CLINTON — Seventeen resumes — three from out of state — have been received by the committee which is leading the effort to find a replacement for Wally Henry, director of Clinton County’s Emergency Management Agency.

Henry’s official last day in the position was Friday, but he is on vacation for part of July.

Sheriff Rick Lincoln, who is currently interim EMA director, told the Clinton Herald, “The gentleman I dealt with at Workforce Development said because we wrote the job description and qualifications quite narrowly, it really kept a lot of people that weren’t qualified from applying.

“He said, ‘You do have a nice group of applicants who are qualified.’”

One of the applicants is from Colorado, Lincoln said. Two are from Illinois and the rest are from Clinton County.

According to the advertised job description, the emergency management director is a full time position with a salary range from $40,000 to $52,000 a year, depending on qualifications and experience.

A baccalaureate degree from an accredited four-year college or university is desirable but not required.

The applicant must have four years of responsible experience in emergency management, disaster services, public administration, military preparedness or related work. Six years or more experience is preferred, or a specified combination of the above, or 36 months of full-time experience as a local emergency management assistant.

The applicant must have:

n a comprehensive knowledge of local, state and federal laws and regulations pertaining to emergency management, disaster preparedness, emergency planning and recovery operations.

n a certified emergency manager designation awarded by the Iowa Emergency Management Association or be able to earn the certificate in one year. International certification is preferred and encouraged.

n knowledge of and ability to supervise emergency operations from either a fixed or mobile location; ability to coordinate multiple jurisdiction actions through elected and appointed officials and coordinate actions with other state and federal emergency management and support agencies.

n hazardous materials training designation of Operational Level or higher or be able to obtain that training within one year.

n excellent communication skills, both oral and written; the ability to multi-task and perform under stressful conditions.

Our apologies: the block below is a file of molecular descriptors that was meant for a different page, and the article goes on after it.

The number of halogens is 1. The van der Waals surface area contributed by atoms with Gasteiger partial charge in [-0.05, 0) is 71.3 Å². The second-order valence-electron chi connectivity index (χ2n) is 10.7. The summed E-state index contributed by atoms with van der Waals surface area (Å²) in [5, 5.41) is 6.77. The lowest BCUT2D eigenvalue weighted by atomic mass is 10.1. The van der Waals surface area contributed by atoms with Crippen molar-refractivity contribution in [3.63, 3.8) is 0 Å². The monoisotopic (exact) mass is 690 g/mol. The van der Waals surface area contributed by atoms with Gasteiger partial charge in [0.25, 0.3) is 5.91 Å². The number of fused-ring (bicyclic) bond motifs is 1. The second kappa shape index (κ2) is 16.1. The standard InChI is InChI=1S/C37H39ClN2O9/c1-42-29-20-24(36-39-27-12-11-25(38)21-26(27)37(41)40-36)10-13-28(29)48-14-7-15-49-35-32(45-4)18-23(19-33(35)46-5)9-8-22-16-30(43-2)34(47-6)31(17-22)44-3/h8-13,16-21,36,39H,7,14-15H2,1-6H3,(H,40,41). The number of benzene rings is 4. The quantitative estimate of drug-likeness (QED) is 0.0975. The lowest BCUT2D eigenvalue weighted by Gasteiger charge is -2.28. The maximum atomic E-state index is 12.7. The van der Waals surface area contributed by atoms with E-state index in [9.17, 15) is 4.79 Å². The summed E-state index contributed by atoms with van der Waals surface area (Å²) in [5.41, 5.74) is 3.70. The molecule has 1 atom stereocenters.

n ability to develop and maintain plans, policies and procedures to meet numerous natural, technological, biological and civil hazards that could affect the county.

Primary planning focus includes a nuclear fueled, electric generating power plant; hazardous material transport and storage; thunderstorms; tornados; floods; winter storms, and civil threats to public safety, such as riots and terrorist activities.

A selection committee named at a special meeting of the EMA commission in June will meet soon and review the resumes, then decide which applicants they want to interview.

From those interviewed, the committee will make recommendation(s) to the full commission, which has the authority to make the final decision.

Members of the selection committee are Lincoln, board of supervisors chairman Jill Davisson and the mayors of DeWitt, Charlotte and Clinton.

The full commission is made up of the mayors of all 14 towns in Clinton County plus the sheriff and a representative of the board of supervisors.

Henry announced his retirement at the special meeting in June, which had been called to receive the resignation of Sandi Carstensen, who also was licensed as an EMA coordinator and held the title of operations manager.

Since that left the two-person agency with both positions empty, Lincoln was named interim director and Carstensen agreed to come into the office to handle routine paperwork.

She was to be paid $25 an hour for 10 hours a week for three weeks.

However, Davisson told the Herald it was found that arrangement would create problems with Carstensen’s IPERS account, so the plan was abandoned.

Instead, Lincoln, Henry when he was in town, and the county auditor’s office cooperated to get business taken care of.

This Week's Circulars